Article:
“Sometimes people hear the word ‘team’ inside the context of a relationship, and they automatically assume that that means that you do your half and I do my half,” Talaat says. “But team doesn't automatically make it a 50/50 situation. Sometimes your team looks like a 70/30 or 60/40 split. It's just that it cannot be a 100 to zero split. But the concept is going to be different for different relationships.”

Then something really cool happened: Talaat started to see the point of what Tai was doing, and as an active participant in the major decisions with their money, started to get excited with what they were working toward.

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Actually, what happened was there was more alignment and unity between the them. "We both were in sync, and because we both were in sync, we both knew what we needed to do to get to our desired goal," says Tai. "And so we did make sure that we incorporated entertainment and fun, while keeping laser focus. It became exciting to go to work, and to make more money, because we were both in sync, and we both wanted to be able to target our goals."

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After they figured their marriage and money journey, people started to take notice and reach out to the McNeelys for help.

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"We invited people into our home to sit on our couches, and we taught them everything we knew," says Talaat. "We then decided that we should probably take what we knew and share it with the world by starting our platform — His & Her Money."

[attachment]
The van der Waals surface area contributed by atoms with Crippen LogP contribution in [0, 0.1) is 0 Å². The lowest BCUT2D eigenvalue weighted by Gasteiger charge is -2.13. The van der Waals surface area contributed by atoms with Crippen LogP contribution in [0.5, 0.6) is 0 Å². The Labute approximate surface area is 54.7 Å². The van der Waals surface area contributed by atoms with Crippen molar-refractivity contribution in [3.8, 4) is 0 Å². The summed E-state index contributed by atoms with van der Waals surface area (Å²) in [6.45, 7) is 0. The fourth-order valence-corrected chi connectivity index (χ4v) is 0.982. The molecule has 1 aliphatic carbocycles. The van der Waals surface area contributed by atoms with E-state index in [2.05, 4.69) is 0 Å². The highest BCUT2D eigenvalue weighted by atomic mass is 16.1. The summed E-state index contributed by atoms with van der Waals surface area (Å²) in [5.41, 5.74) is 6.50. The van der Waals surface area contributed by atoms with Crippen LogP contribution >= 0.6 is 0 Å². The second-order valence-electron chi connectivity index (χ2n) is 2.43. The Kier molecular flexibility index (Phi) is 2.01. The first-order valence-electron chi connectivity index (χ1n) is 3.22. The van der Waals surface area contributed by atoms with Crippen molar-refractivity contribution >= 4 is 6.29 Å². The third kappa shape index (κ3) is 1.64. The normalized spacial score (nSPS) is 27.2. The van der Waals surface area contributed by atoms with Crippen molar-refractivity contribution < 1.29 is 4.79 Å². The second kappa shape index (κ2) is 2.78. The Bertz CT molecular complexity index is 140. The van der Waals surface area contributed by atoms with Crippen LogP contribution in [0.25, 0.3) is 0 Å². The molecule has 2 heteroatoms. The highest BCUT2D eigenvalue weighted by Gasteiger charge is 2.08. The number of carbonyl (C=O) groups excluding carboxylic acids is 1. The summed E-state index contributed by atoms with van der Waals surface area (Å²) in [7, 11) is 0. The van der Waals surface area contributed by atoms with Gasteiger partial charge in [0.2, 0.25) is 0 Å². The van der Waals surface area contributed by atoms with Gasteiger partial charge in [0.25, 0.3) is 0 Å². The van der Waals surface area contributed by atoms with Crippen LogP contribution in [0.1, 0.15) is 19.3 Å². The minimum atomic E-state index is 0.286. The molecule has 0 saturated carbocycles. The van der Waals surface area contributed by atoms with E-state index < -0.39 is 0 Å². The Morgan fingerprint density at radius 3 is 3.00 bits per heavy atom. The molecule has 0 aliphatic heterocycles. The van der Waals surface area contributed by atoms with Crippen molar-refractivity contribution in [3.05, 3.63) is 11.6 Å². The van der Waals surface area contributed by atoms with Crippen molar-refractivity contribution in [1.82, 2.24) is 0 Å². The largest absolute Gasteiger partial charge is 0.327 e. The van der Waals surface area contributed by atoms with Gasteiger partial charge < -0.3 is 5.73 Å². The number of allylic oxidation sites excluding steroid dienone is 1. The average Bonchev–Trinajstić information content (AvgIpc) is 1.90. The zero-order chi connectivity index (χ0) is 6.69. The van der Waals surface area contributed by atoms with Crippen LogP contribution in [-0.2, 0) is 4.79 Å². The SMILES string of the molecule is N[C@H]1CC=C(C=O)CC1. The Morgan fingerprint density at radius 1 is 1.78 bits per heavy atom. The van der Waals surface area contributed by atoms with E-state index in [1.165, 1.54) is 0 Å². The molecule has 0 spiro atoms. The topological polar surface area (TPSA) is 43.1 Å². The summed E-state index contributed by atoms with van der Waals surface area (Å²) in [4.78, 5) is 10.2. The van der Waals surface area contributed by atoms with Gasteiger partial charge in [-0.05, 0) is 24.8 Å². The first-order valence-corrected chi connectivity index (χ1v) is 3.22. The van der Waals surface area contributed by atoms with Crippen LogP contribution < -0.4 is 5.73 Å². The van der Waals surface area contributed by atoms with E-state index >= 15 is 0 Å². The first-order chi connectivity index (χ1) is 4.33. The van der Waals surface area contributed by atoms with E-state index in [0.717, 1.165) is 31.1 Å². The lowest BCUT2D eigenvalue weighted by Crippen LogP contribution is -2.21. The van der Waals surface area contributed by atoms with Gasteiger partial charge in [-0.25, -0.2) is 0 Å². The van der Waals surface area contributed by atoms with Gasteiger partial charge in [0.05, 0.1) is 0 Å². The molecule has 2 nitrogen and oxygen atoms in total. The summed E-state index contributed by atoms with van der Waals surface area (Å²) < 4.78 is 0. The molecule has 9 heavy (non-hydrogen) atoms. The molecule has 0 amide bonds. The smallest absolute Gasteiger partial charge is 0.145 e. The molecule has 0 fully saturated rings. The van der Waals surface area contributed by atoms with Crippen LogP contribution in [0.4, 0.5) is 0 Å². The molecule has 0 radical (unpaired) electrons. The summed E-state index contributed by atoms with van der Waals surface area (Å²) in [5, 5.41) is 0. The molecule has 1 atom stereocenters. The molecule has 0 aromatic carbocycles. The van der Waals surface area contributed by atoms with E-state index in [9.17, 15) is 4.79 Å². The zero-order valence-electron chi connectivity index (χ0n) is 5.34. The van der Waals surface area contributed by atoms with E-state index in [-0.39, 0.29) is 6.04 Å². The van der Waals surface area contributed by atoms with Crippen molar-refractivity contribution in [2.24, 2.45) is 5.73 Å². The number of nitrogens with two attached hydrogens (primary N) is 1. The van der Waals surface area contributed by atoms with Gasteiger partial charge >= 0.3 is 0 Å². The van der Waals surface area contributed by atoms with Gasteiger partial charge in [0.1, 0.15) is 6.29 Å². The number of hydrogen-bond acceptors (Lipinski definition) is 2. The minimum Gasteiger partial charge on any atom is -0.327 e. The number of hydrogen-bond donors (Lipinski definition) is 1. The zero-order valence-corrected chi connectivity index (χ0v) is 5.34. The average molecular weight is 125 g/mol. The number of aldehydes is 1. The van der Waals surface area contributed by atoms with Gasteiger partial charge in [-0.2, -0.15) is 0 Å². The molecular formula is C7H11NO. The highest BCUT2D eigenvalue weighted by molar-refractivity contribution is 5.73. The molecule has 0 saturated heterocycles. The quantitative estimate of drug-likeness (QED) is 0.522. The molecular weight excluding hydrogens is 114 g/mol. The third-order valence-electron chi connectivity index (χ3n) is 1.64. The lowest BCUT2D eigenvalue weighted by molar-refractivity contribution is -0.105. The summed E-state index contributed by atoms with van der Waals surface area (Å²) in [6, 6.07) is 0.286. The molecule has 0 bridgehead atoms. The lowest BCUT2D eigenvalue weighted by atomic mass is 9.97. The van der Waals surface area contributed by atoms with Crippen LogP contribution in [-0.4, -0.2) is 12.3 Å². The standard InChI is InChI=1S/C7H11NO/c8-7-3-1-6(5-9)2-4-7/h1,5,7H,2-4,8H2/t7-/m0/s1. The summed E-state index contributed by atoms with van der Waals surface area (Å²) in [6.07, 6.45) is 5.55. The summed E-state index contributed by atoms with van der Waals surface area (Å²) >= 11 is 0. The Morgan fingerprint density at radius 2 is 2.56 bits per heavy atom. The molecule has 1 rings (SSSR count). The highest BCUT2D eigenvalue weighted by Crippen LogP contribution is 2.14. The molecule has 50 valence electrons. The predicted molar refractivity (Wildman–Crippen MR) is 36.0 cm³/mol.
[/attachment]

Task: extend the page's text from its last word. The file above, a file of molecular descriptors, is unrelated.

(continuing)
To date, through their platform, Tai and Talaat have helped others with their money struggles by way of educational content such as podcasts, YouTube videos, articles, and a private mentorship community.

So what's the biggest mistake people take when it comes to getting their finances in shape?

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"Most times they overthink it, or they think that they have to have it all figured out before they take the first step," says Talaat. "Perfection delays destiny. People need to just start, and as they walk it out they will learn and grow along the way."

To improve your money situation, the McNeelys suggest applying the three A's: Acknowledge, Accept, and Apply.

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Yup. That's right. Change begins with owning up to the reality of your situation — no matter how hard that might be.

"Acknowledge that there needs to be a change, and that what you've been doing has not been working," says Tai. "Accept that you are part of the problem and that you are also the solution. You have what it takes to turn your finances around. And they apply what you learn."

And Tai adds a gentle reminder: "These days, educational resources are literally at your fingertips," she says. "Learn and apply, and watch your financial health turn around for the better." Besides His & Her Money, check out Erin Lowry of Broke Millennial, Tiffany Aliche of The Budgetnista, and investing expert Amanda Holden. And of course, there are some great folks to check out and lessons to learn on Money TikTok (but always take social media advice with a grain of salt).

No matter what your current situation, how behind or clueless you feel, or how much or little financial know-how you have, you can certainly turn things around.

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"Your story doesn't have to have a bad ending," says Tai. "You can take any situation you have around your finances, and turn it into a positive one. There are people who love you who are watching you, and you'll be able to help others just by taking the first step in your personal finance journey. Just start!"

Are you working toward a money goal with your partner? Share one step you can take to help you get there in the comments.

And for more stories about life and money, check out the rest of our personal finance posts.